Mayor Eric Adams is backing the 32nd Precinct after NYPD officer Kendo Kinsey was shown on camera knocking 19-year-old Tamani Crum to the ground in Harlem last Tuesday.
“I think those officers on the scene showed great restraint,” said Adams. “They did what the system called for. They didn’t turn off their body cameras, that’s why we have footage of what happened. I am not going to tell police officers to go out, apprehend dangerous people, and then come later when they did what they were supposed to do and not say you protected the people of this city.”
The disturbing incident occurred on the intersection of West 136th Street and Adam Clayton Powell Jr. Boulevard when police were arresting 22-year-old Elvin James. The initial cell phone video, along with body camera footage show Crum and Kinsey tussling before the officer thrust his arm out. Early reporting claimed a punch was thrown, although Police Commissioner Keechant Sewell says Kinsey struck with an open hand. The smaller Crum was knocked off her feet, landed on her head and subsequently arrested.
She’s currently charged with one misdemeanor count of second degree obstruction of governmental administration, according to the Manhattan District Attorney’s Office. Her lawyer could not be reached. Local council member Kristin Richardson Jordan condemned the officer’s behavior.
“We cannot ignore the systemic problems that continue to plague our community,” she said in a statement. “Lack of communication between the NYPD and our residents as well as culturally relevant training and expertise is missing. There is no reason for a resident that hasn’t committed a crime to be treated like a criminal. I am deeply saddened by the excessive force used by Officer Kinsey.”
Additionally, Richardson Jordan recommended an elected civilian review board independent of the CCRB should exist to handle such a case. Members would be voted in by the communities rather than picked by governing officials.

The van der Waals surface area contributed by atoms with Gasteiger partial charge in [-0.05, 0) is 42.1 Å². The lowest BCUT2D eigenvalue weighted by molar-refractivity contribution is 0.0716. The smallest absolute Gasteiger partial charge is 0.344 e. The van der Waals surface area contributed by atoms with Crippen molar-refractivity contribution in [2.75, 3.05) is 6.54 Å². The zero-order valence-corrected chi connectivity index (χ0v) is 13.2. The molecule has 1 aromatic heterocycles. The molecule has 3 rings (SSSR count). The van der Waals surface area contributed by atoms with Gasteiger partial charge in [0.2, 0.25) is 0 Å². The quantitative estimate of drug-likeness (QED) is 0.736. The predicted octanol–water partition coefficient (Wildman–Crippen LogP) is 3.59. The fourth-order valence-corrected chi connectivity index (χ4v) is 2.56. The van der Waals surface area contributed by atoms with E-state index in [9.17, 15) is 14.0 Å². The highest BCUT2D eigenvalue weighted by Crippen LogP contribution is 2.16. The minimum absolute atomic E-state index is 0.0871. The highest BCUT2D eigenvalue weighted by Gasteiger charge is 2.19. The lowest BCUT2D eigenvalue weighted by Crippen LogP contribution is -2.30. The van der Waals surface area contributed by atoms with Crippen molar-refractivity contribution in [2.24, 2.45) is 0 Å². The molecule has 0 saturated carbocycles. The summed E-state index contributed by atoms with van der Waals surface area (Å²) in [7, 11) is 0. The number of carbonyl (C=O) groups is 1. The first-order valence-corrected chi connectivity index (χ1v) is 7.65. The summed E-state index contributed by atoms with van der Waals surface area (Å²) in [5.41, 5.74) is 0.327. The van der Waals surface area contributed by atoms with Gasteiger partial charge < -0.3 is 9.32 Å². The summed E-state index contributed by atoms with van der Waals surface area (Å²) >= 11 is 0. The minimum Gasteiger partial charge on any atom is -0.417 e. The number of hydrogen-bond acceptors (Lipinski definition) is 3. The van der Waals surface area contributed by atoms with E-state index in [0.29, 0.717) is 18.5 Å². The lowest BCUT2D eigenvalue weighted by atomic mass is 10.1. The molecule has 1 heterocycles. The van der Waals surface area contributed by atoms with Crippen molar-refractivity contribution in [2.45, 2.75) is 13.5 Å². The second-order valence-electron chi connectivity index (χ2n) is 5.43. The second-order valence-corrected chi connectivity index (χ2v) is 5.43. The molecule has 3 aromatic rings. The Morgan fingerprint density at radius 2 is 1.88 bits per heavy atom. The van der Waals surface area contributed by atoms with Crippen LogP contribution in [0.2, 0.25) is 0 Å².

On Wednesday afternoon, the National Action Network rallied outside the 32nd Precinct to condemn the NYPD’s actions. On Friday evening, another protest was held outside the Adam Clayton Powell Jr. State Office Building by police watchdog Copwatch Patrol Unit (CPU).
“We want to make sure that this is not swept under the rug, we want to make sure that Det. Kinsey is held accountable for his action,” said CPU founder Jose LaSalle. “Not just losing vacation pay, we want him fired, we want him prosecuted.”
“And for the mayor to come out there to say that these officers restrained himself is a disrespect to the community that they’re supposed to serve. Because if that’s what you call restraint, then we have a problem.”
Kinsey’s stepmother Carmen Quinones feels like the media coverage mischaracterizes him and maintains he did not punch Crum.
“Our people need to learn that everybody is not the same,” she said. “You can’t treat everybody the same. And they need to respect the police. They’re the first ones you call, it’s the police department. So they’re out there trying to do their job.”
According to the 32nd Precinct’s official Facebook page, the Bronx-born Kinsey is a veteran who “left the Marines on a Friday and was sworn in as a New York City police officer the following Monday.” According to ProPublica’s NYPD Files, there were three complaints holding six separate allegations made against him as a police officer, with two substantiated.
Tandy Lau is a Report for America corps members and writes for New York City’s The Amsterdam News. Your donation to match our RFA grant helps keep him writing stories like this one; please consider making a tax-deductible gift of any amount today by visiting: https://tinyurl.com/fcszwj8w